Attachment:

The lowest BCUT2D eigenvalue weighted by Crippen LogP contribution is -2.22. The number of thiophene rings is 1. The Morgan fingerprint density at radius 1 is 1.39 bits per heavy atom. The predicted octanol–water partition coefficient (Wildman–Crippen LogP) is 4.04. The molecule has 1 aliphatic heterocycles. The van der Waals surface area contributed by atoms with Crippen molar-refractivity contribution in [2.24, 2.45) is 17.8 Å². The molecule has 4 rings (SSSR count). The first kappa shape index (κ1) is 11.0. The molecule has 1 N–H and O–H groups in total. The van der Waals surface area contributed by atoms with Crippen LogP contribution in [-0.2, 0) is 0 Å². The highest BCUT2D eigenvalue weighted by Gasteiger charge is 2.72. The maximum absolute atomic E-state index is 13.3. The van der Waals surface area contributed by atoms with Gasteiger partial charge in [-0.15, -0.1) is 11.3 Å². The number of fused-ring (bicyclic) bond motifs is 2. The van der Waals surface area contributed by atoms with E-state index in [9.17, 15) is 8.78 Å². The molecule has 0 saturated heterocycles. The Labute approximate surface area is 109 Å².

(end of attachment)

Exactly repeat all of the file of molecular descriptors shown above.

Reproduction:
The lowest BCUT2D eigenvalue weighted by Crippen LogP contribution is -2.22. The number of thiophene rings is 1. The Morgan fingerprint density at radius 1 is 1.39 bits per heavy atom. The predicted octanol–water partition coefficient (Wildman–Crippen LogP) is 4.04. The molecule has 1 aliphatic heterocycles. The van der Waals surface area contributed by atoms with Crippen molar-refractivity contribution in [2.24, 2.45) is 17.8 Å². The molecule has 4 rings (SSSR count). The first kappa shape index (κ1) is 11.0. The molecule has 1 N–H and O–H groups in total. The van der Waals surface area contributed by atoms with Crippen LogP contribution in [-0.2, 0) is 0 Å². The highest BCUT2D eigenvalue weighted by Gasteiger charge is 2.72. The maximum absolute atomic E-state index is 13.3. The van der Waals surface area contributed by atoms with Gasteiger partial charge in [-0.15, -0.1) is 11.3 Å². The number of fused-ring (bicyclic) bond motifs is 2. The van der Waals surface area contributed by atoms with E-state index in [9.17, 15) is 8.78 Å². The molecule has 0 saturated heterocycles. The Labute approximate surface area is 109 Å².